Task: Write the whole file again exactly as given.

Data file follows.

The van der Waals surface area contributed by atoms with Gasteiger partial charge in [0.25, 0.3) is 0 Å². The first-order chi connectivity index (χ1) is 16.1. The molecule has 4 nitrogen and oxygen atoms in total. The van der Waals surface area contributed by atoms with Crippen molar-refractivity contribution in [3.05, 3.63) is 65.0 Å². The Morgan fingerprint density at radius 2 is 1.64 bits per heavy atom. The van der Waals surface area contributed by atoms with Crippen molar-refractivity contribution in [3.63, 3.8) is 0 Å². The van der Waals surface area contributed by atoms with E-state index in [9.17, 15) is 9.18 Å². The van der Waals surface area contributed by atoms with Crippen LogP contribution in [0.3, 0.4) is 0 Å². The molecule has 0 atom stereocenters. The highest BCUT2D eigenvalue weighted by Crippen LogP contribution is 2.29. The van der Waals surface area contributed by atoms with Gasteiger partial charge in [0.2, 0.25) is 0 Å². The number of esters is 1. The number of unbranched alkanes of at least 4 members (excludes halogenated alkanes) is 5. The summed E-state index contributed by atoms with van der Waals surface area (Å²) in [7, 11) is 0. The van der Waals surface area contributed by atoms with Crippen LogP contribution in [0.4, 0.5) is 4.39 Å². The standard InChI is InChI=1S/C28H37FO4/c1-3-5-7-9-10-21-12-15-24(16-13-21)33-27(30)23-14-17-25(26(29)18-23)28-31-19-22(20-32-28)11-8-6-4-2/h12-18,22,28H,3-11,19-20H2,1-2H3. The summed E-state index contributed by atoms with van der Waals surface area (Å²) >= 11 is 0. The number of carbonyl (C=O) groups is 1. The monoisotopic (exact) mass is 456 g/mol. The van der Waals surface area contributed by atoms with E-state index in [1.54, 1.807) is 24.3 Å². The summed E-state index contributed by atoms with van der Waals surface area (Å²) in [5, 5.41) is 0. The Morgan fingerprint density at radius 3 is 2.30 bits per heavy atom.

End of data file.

The van der Waals surface area contributed by atoms with Gasteiger partial charge in [0.25, 0.3) is 0 Å². The first-order chi connectivity index (χ1) is 16.1. The molecule has 4 nitrogen and oxygen atoms in total. The van der Waals surface area contributed by atoms with Crippen molar-refractivity contribution in [3.05, 3.63) is 65.0 Å². The Morgan fingerprint density at radius 2 is 1.64 bits per heavy atom. The van der Waals surface area contributed by atoms with Crippen molar-refractivity contribution in [3.63, 3.8) is 0 Å². The van der Waals surface area contributed by atoms with E-state index in [9.17, 15) is 9.18 Å². The van der Waals surface area contributed by atoms with Crippen LogP contribution in [0.3, 0.4) is 0 Å². The molecule has 0 atom stereocenters. The highest BCUT2D eigenvalue weighted by Crippen LogP contribution is 2.29. The van der Waals surface area contributed by atoms with Gasteiger partial charge in [0.2, 0.25) is 0 Å². The number of esters is 1. The number of unbranched alkanes of at least 4 members (excludes halogenated alkanes) is 5. The summed E-state index contributed by atoms with van der Waals surface area (Å²) in [7, 11) is 0. The van der Waals surface area contributed by atoms with Crippen LogP contribution in [0.4, 0.5) is 4.39 Å². The standard InChI is InChI=1S/C28H37FO4/c1-3-5-7-9-10-21-12-15-24(16-13-21)33-27(30)23-14-17-25(26(29)18-23)28-31-19-22(20-32-28)11-8-6-4-2/h12-18,22,28H,3-11,19-20H2,1-2H3. The summed E-state index contributed by atoms with van der Waals surface area (Å²) >= 11 is 0. The number of carbonyl (C=O) groups is 1. The monoisotopic (exact) mass is 456 g/mol. The van der Waals surface area contributed by atoms with E-state index in [1.54, 1.807) is 24.3 Å². The summed E-state index contributed by atoms with van der Waals surface area (Å²) in [5, 5.41) is 0. The Morgan fingerprint density at radius 3 is 2.30 bits per heavy atom.